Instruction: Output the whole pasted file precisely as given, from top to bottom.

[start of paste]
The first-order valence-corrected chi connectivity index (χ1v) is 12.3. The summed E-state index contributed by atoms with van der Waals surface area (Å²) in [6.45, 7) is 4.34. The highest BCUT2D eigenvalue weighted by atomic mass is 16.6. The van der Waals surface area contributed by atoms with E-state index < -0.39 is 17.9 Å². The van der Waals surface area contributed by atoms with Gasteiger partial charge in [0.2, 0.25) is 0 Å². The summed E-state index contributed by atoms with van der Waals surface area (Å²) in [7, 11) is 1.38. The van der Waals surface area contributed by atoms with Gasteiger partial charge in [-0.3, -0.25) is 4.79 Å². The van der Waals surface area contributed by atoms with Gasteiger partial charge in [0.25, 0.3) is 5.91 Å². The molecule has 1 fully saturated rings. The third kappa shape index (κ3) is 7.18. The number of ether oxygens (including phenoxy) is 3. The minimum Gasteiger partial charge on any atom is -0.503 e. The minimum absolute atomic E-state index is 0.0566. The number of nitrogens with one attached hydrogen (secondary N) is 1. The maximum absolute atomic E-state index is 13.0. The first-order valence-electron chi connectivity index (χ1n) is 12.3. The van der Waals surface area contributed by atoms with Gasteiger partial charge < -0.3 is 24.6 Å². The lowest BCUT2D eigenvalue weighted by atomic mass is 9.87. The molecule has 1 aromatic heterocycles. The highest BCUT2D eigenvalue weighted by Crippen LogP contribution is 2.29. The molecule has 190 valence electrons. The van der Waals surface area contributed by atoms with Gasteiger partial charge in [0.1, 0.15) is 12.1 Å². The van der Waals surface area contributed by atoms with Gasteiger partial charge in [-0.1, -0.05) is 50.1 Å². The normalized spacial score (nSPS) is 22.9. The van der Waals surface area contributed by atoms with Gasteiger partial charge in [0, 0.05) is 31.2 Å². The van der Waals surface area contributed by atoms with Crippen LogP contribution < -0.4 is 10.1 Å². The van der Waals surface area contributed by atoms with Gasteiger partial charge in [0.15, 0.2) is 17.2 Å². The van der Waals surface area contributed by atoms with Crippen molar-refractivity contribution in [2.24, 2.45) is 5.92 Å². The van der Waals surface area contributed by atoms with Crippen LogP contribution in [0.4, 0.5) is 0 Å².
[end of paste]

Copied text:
The first-order valence-corrected chi connectivity index (χ1v) is 12.3. The summed E-state index contributed by atoms with van der Waals surface area (Å²) in [6.45, 7) is 4.34. The highest BCUT2D eigenvalue weighted by atomic mass is 16.6. The van der Waals surface area contributed by atoms with E-state index < -0.39 is 17.9 Å². The van der Waals surface area contributed by atoms with Gasteiger partial charge in [0.2, 0.25) is 0 Å². The summed E-state index contributed by atoms with van der Waals surface area (Å²) in [7, 11) is 1.38. The van der Waals surface area contributed by atoms with Gasteiger partial charge in [-0.3, -0.25) is 4.79 Å². The van der Waals surface area contributed by atoms with Gasteiger partial charge in [0.25, 0.3) is 5.91 Å². The molecule has 1 fully saturated rings. The third kappa shape index (κ3) is 7.18. The number of ether oxygens (including phenoxy) is 3. The minimum Gasteiger partial charge on any atom is -0.503 e. The minimum absolute atomic E-state index is 0.0566. The number of nitrogens with one attached hydrogen (secondary N) is 1. The maximum absolute atomic E-state index is 13.0. The first-order valence-electron chi connectivity index (χ1n) is 12.3. The van der Waals surface area contributed by atoms with Gasteiger partial charge < -0.3 is 24.6 Å². The lowest BCUT2D eigenvalue weighted by atomic mass is 9.87. The molecule has 1 aromatic heterocycles. The highest BCUT2D eigenvalue weighted by Crippen LogP contribution is 2.29. The molecule has 190 valence electrons. The van der Waals surface area contributed by atoms with Gasteiger partial charge in [0.1, 0.15) is 12.1 Å². The van der Waals surface area contributed by atoms with Gasteiger partial charge in [-0.1, -0.05) is 50.1 Å². The normalized spacial score (nSPS) is 22.9. The van der Waals surface area contributed by atoms with Gasteiger partial charge in [0, 0.05) is 31.2 Å². The van der Waals surface area contributed by atoms with Crippen LogP contribution < -0.4 is 10.1 Å². The van der Waals surface area contributed by atoms with Gasteiger partial charge in [0.15, 0.2) is 17.2 Å². The van der Waals surface area contributed by atoms with Crippen molar-refractivity contribution in [2.24, 2.45) is 5.92 Å². The van der Waals surface area contributed by atoms with Crippen LogP contribution in [0.4, 0.5) is 0 Å².